Who will replace Simone Biles? Jade Carey set to compete for USA in Olympics all-around final

Simone Biles’ status for the rest of the 2021 Olympics is in question. She withdrew from the women’s gymnastics team final on Tuesday, and at the very least, she won’t be defending her all-around gold medal from the 2016 Rio Olympics.

USA Gymnastics confirmed in a statement on Wednesday morning that Biles won’t be participating in Thursday’s all-around final.

“After further medical evaluation, Simone Biles has withdrawn from the final individual all-around competition at the Tokyo Olympics Games, in order to focus on her mental health,” the governing body wrote. “Simone will continue to be evaluated daily to determine whether or not to participate in next week’s individual event finals.”

USA Gymnastics also added: “We wholeheartedly support Simone’s decision and applaud her bravery in prioritizing her well-being. Her courage shows, yet again, why she is a role model for so many.”

Team USA will now have another gymnast compete in Biles’ place. The country had five of its six gymnasts qualify among the top 24 for the all-around, but because of the “two per country” rule, only Biles and Suni Lee were selected to participate.

MORE: Meet Jade Carey, a vault and floor specialist for Team USA

Who will replace Simone Biles?

Jade Carey, a 21-year-old Oregon State commit from Phoenix, is set to replace Biles in the all-around competition. This is her first appearance at the Olympics but she has six Apparatus World Cup gold medals to her name. She is coached by her father, Brian Carey.

Carey posted the ninth-highest score at qualifying with a mark of 56.265 but didn’t qualify because Biles (highest score) and Lee (third-highest score) finished ahead of her. She placed just ahead of MyKayla Skinner (55.398, 11th place) and Grace McCallum (55.165, 13th place) to earn the right to represent Team USA in Biles’ stead.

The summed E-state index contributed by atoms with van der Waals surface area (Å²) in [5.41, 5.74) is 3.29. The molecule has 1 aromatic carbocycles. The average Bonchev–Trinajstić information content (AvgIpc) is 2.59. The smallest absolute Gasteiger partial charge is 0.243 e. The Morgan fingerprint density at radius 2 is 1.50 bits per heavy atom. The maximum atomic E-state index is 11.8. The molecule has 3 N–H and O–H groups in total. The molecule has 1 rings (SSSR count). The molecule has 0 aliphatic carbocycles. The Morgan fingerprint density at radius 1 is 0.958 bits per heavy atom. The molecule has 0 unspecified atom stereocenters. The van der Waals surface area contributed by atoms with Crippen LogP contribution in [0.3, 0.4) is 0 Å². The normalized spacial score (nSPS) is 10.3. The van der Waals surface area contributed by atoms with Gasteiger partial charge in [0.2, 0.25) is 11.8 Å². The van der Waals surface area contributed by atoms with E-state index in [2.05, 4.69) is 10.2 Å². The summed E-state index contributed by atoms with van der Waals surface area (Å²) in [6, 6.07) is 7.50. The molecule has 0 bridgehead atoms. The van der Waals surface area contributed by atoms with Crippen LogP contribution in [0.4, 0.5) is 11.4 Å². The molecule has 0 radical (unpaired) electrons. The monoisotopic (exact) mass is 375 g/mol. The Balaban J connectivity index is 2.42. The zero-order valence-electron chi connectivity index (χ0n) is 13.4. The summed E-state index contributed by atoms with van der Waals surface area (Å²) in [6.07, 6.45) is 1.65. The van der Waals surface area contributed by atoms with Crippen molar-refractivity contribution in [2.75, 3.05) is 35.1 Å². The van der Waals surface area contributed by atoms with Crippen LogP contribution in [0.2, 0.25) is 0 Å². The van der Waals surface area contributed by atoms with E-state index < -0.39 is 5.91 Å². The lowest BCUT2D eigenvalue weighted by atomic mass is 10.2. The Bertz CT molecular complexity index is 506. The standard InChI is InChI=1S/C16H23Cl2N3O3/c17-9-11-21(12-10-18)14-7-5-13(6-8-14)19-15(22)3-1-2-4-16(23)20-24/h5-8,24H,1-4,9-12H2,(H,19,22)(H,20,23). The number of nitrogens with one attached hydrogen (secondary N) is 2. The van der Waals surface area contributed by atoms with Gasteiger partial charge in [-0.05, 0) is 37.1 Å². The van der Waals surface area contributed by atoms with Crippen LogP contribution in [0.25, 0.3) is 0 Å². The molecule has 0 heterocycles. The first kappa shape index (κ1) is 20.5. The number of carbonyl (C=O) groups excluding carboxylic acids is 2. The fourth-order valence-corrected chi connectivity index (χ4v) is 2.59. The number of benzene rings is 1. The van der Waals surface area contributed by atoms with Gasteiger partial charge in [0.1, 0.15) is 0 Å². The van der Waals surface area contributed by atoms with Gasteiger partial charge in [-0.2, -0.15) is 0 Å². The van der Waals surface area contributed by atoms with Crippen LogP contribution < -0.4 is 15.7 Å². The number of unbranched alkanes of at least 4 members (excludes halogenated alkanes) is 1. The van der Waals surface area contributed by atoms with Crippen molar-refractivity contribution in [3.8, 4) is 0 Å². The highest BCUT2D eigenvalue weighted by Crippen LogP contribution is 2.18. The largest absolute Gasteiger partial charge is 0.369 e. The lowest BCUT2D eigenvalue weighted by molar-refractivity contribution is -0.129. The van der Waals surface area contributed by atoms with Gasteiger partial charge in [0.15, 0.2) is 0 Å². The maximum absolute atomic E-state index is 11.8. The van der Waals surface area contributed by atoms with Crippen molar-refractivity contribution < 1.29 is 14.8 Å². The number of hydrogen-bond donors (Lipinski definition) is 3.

Jade Carey’s performance at Olympic qualifying

Carey posted three top-20 finishes in the four events at Olympic qualifying. Here’s how she performed on each apparatus.

EventScorePlace
Floor14.1003rd
Vault15.1662nd
Uneven bars14.13320th
Balance beam12.86640th

Carey easily qualified for the individual event finals on the floor and on the vault. It was no surprise to see her do that.

“Definitely vault and floor are my strongest events,” Carey said to “People” Magazine before the Olympics. “I can put up a pretty good score on those two.”

Certainly, she did in qualfiying. Now, she’ll hope that those two events can help bolster her all-around score as she looks to compete for a gold medal.

DECOURCY: Before criticizing Biles, walk a mile in her Air Jordans

Why wasn’t Jade Carey in the team gymnastics competition?

Carey wasn’t chosen for the four-women Team USA. She made it to the Olympics as an individual competitor.

This was part of a unique system implemented for the Tokyo Olympics that saw the size of gymnastics teams shrink from five to four, but allowed certain countries to win the right to bring up to two individual competitors to the Olympic Games. These competitors couldn’t participate in the team competition but could earn the right to participate in the individual event finals.

Carey had virtually clinched one of the individual spots available to the United States heading into the U.S. gymnastics trials and qualifiers. As such, she chose not to compete for a team spot and performed in just six of the eight events at the U.S. Olympic qualifiers.

“I have every intention to accept the individual spot that I worked very hard to earn by competing in the Apparatus World Cup Series spanning from 2018-2020 when officially offered to me,” Carey wrote in an Instagram post. “My focus right now is preparing to compete at the Olympic Games in Tokyo and being able to contribute to Team USA in any way possible.”

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